After the elections, through which Lin and other protest leaders took control of the village committee, the higher authorities pursued a twin strategy of persecution of the most radical layers of the Wukan movement, along with financial and administrative sabotage to deny Wukan’s elected leaders any possibility to resolve the land question.
The aim of the regional CCP bureaucrats has been to protect their own interests (which may well include hiding their own gains from illicit land deals) and at the same time to discredit Wukan’s experiment with village ‘democracy’. The net result is that almost five years after the original protests, the demands of the original Wukan movement are no closer to fulfilment. “It’s like being given a check for two million yuan, but it bounces when you go to the bank,” is how one villager described the promises that were made in 2011 by Wang Yang and Co to demobilise the mass protests.
It is ironic that Lin Zuluan, a retired CCP official, is now being persecuted so viciously by the regional CCP authorities for lending his support to protests against them. Since the 2011 agreement, Lin has been its most loyal defender, speaking out against further protests and urging ‘patience’. He has also stressed Wukan is unique and is not a model for other areas to copy. He was criticised by other sections of the Wukan movement who wanted to relaunch the mass struggle much earlier, leading to several splits within the original protest leadership. These splits have been exploited by the Lufeng CCP officialdom to bring Wukan to heel.
It seems Lin’s patience finally ran out. Days before his arrest he issued a call on social media for a mass assembly to relaunch the protests. This, rather than bogus bribery accusations, is the real reason Lin has been arrested. There are rumours of a new corrupt property deal being done under the noses of Lin and the village leaders and perhaps this was the final straw for Lin and his supporters.
“Long live the CCP”?
There are many lessons to draw from this experience, for Wukan and for China as a whole. Some of Wukan’s courageous protesters, especially the older generation, clearly hope the national CCP authorities will intervene to investigate and punish the gangsterism of the Lufeng officials. Some have raised this as a demand in the demonstrations. Chants of “Long live the CCP” have been heard now, and also in 2011, although this can mean many things. Some protesters falsely hope that by declaring loyalty to the party they can avoid repression. But others have a clearer view. The Economist quoted one resident, “We have a black government, all corrupt. They cannot trick us again with more talk of the ‘Wukan model’. We need our land back.”
There are no indications that the national leaders will come to Wukan’s rescue. Xi Jinping’s anti-corruption campaign was always more about populism and the internal power struggle than actually rooting out corruption – impossible under a system that mixes unchecked bureaucratic power with rampant capitalist speculation. One thing Xi does not want is to encourage the idea that organised mass action as in Wukan can force the regime to change its policies.
A full-scale clampdown has been ordered by the national propaganda department telling news agencies “to delete news stories, photos and video of the protests”, according to a leaked directive published on China Digital Times, a US-based website. Meanwhile for overseas consumption, the rabid English-language Global Times warns that, “If the drastic actions of the Wukan villagers are adopted by other people involved in disputes, China will see mess and disturbance at a grass-roots level.”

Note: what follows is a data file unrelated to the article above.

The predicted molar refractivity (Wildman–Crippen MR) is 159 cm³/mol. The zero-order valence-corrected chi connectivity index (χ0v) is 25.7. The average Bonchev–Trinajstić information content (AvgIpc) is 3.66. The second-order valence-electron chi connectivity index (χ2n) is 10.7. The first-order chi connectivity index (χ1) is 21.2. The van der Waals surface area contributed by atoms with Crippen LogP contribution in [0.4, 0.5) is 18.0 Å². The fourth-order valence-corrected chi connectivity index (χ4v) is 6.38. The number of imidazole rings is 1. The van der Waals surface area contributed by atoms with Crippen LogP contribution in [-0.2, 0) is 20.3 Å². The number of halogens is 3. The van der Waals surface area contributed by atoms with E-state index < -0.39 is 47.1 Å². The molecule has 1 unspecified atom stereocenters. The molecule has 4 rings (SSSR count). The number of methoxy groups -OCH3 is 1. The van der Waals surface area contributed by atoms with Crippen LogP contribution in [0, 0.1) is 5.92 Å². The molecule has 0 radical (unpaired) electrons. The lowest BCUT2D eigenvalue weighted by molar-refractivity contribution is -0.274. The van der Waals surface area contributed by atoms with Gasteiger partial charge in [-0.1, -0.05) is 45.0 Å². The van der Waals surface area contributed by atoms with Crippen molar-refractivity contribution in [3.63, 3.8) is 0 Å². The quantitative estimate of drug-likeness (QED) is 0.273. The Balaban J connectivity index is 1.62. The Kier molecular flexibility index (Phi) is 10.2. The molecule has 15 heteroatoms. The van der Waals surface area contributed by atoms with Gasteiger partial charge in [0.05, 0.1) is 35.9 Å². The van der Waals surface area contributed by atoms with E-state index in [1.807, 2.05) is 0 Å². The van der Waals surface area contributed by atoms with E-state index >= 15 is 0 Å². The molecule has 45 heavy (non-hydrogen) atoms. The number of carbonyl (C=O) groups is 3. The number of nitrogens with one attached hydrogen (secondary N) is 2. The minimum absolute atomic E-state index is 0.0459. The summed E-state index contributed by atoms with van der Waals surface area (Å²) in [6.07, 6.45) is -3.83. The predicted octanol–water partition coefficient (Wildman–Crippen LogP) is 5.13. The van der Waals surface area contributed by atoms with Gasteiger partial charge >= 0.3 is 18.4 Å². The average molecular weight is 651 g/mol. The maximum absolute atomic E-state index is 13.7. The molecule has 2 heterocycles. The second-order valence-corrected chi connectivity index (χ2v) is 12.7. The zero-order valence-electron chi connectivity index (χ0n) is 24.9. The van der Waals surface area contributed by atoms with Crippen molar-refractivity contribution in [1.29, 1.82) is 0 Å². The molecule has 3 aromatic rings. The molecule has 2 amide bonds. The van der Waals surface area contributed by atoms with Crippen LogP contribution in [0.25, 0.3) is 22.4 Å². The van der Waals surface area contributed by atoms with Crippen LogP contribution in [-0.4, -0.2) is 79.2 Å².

Since Xi Jinping came to power he has steered national policy towards even greater repression. A feature of Xi’s rule is that even ‘moderate’ voices that work within the system, including NGO activists and lawyers, are being arrested and forced to confess to non-existent crimes. Lin Zuluan’s name has now been added to this list. This increased repression is a defensive reflex from a dictatorial regime that fears the approach of serious crises and mass unrest.
Build independent grassroots organisations
The way forward for Wukan and other rural struggles is to build democratic mass organisations and to establish links between the different fighting communities (some just a few miles away) and links with the emerging workers’ movement. While in any struggle negotiations and temporary agreements or truces are unavoidable, the mistake made in 2011 was that Wukan agreed to dissolve its independent village council instead of maintaining and strengthening it as the real voice of the people.
It was not wrong to participate in the elections organised under the agreement, provided the limited scope and ability of those elections to change anything was understood. The building of democratic grassroots organisations completely independent of the CCP-state and continuing mass mobilisations is the only way to secure even small reforms. Winning elected posts in the official village committee could have acted as an additional ‘legal’ platform in this struggle.
An understanding of the reactionary role of the CCP-state and its collusion with corrupt capitalist interests is also needed, as is the need to build an organised socialist political alternative. The crackdown in Wukan and the state’s attempt to strangle its ‘democratic experiment’ will open the eyes of more and more people to this reality.
More on Wukan:
Guangdong village rebellion revives the spirit of Wukan (4 March, 2013)
The Wukan Uprising and its lessons (26 February, 2012)